Alternatives for Spaces of Fear

Dennis Kaspori

April 13, 2005review,

Urban Affairs (ed.), Fear and Space. The View of Young Designers in the Netherlands, NAi Publishers, Rotterdam 2004, ISBN 9056624229

From senseless violence to ­terrorism: at the moment, local as well as international media are completely under the spell of an all-pervasive call for ‘safety and security’. In his book De veiligheidsutopie (‘Safety Utopia’, The Hague 2002), Hans Boutellier offers a sociological analysis of this predominant call for safety and security in public debate. Boutellier recognizes this urge but sets it opposite a different and also almost irrepressible longing for an unhindered sense of freedom: ‘Vitality and safety are flip sides of the same coin: a liberal culture that has elevated self-realization to a life skill must at the same time do its utmost to determine and uphold the boundaries of indiv­idual freedom.’

Nowhere is this paradoxical desire so starkly manifest as in the public space of the city. Because of its concentration of people, programmes and ideas, the urban public space is the arena of encounter and renewal. But this density also has a flip side, since it can degenerate into conflicts. It is within this context that fear was chosen as the theme for the fourth ‘Group Portraits’ event, a joint initiative of the Netherlands Architecture Fund and the Netherlands Founda­tion for Visual Arts, Design and Architecture (Fonds BKVB), in which four teams composed of designers from various disciplines deve­loped ideas on issues that have consid­erable influence on the spatial design of the Netherlands.

Following on from this project, the book Fear and Space. The View of Young Designers in the Netherlands was recently published. The most important question for design­ers of space is whether there is an alternative to these ­‘spaces of fear’, which are ­controlled by repression and risk reduction. Examples ­include the privatized collective spaces of shopping centres and gated communities, and the urban hotspots where people can expect preventive search swoops. The designers were specifically given the task of devising alternatives for these spaces: ‘Our security Utopia prescribes a sterile, transparent and neutral environment where being normal is the norm and the exceptional is experienced as a threat. The issue of security can also be approached from the other side: what risks are we actually prepared to take? How does the environment we live in look if we ourselves are able to determine, or at least interpret, where the boundaries lie?’

It is a complex issue for which no single team was able to find an adequate response. Most interesting is the analysis by the Mr. Smith team (Mark van Beest, Duzan Doepel, Claudia Linders, Minke Themans and Ronald Wall). Its contribution consists of the elaboration of a character suffering from the psychiatric condition ‘acute techno-­demo­cratic phobia’. This ­condition is a modern form of agoraphobia, the fear of an uncontrollable public space where the ­precarious balance between control and freedom of movement could at any moment collapse into revolt (the anarchy of the underworld) or regression (a ‘Big Brother’ control society). Where every­one else sees a dead normal street scene, Mr. Smith is constantly searching for signals that point to a possible escalation.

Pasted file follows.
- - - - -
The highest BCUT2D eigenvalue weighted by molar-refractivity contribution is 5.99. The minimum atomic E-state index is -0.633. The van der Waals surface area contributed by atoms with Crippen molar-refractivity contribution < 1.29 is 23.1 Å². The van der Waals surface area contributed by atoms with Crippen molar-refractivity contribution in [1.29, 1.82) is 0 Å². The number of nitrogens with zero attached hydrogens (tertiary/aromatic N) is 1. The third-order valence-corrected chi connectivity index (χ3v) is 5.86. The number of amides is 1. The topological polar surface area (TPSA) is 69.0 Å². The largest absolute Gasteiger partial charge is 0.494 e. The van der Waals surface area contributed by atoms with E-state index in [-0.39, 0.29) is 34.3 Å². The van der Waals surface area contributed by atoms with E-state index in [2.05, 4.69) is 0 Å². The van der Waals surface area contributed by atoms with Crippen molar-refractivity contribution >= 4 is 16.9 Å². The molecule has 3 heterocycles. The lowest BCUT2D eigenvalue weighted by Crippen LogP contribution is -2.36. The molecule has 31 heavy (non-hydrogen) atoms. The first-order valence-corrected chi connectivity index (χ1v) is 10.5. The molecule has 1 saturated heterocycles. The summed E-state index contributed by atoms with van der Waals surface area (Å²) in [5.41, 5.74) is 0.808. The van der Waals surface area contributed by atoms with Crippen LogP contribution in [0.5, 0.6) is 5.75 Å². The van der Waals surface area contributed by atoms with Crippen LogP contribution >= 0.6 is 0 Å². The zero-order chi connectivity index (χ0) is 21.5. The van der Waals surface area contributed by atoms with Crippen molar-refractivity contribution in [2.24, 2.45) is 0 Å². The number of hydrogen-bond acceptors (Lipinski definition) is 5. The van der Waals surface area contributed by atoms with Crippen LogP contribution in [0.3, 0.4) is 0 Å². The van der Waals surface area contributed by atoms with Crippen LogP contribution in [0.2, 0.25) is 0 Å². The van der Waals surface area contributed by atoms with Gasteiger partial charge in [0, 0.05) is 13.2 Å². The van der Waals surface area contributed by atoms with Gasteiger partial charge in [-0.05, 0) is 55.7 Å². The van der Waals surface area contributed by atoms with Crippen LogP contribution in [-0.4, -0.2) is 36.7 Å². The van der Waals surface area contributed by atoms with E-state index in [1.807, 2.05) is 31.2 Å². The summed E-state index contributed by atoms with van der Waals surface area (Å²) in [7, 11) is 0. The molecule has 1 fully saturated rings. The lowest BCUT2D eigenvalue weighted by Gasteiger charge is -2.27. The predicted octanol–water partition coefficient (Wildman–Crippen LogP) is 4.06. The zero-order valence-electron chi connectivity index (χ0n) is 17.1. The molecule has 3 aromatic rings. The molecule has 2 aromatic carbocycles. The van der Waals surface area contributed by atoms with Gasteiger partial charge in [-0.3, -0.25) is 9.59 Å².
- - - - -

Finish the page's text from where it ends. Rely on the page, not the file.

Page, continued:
By elaborating a psychosis in which fear and space combine to induce a modern-day agoraphobia, the designers have produced an interesting and productive analysis of the precarious balancing act of safe freedom, and they are capable of naming and categorizing the different signals that could potentially disturb this state of affairs. But this analysis then degenerates into a megalomaniac argument for universal democracy. Perhaps this indom­itable urge to extrapolate is a symptom of Mr. Smith’s syndrome, but would it not be much more interes­ting to use this analysis for an effective approach to local problems?

Here is where the ­problem of the book lies: it is never concrete. The illustrated designs are so abstract that they say little (Untitled: Kersten Geers, Bas Princen, David van Severen, Milica Topalovic) or display an inappropriate simplicity (DUS: Arja Boon, Hedwig Heinsman, Diana Kuip, Roel Spits, Hans Vermeulen, Martine de Wit). Nowhere do they seem capable of developing a feasible spatial strategy for society’s problem number one.

What sticks in the mind is the impotence of the entire project to deal with this complex problem. To shift the blame to the competency of the selected designers would be too facile. For it is difficult to escape the repressive techno-judicial approach that predo­mi­nates at the moment and replace it with a socio-­spatial alternative. It would have been better for the organization to tie in this broad and intriguing subject with concrete situations. The complexity of the task precludes the chances of success of any universal solution; it requires a precise, localized approach. It is also typical that the highly acclaimed design culture in the Netherlands is incapable of coming up with a single interesting solution. The levity which has caused international furore is not adequate to make a substantial contribution to maintaining a lively (not just liveable) public space, as demonstrated once again by this exploratory design research.

Dennis Kaspori is an architect and the founder of The Maze Corporation. He concentrates on the development of an engaged practice that searches for new models of inclusive urban design.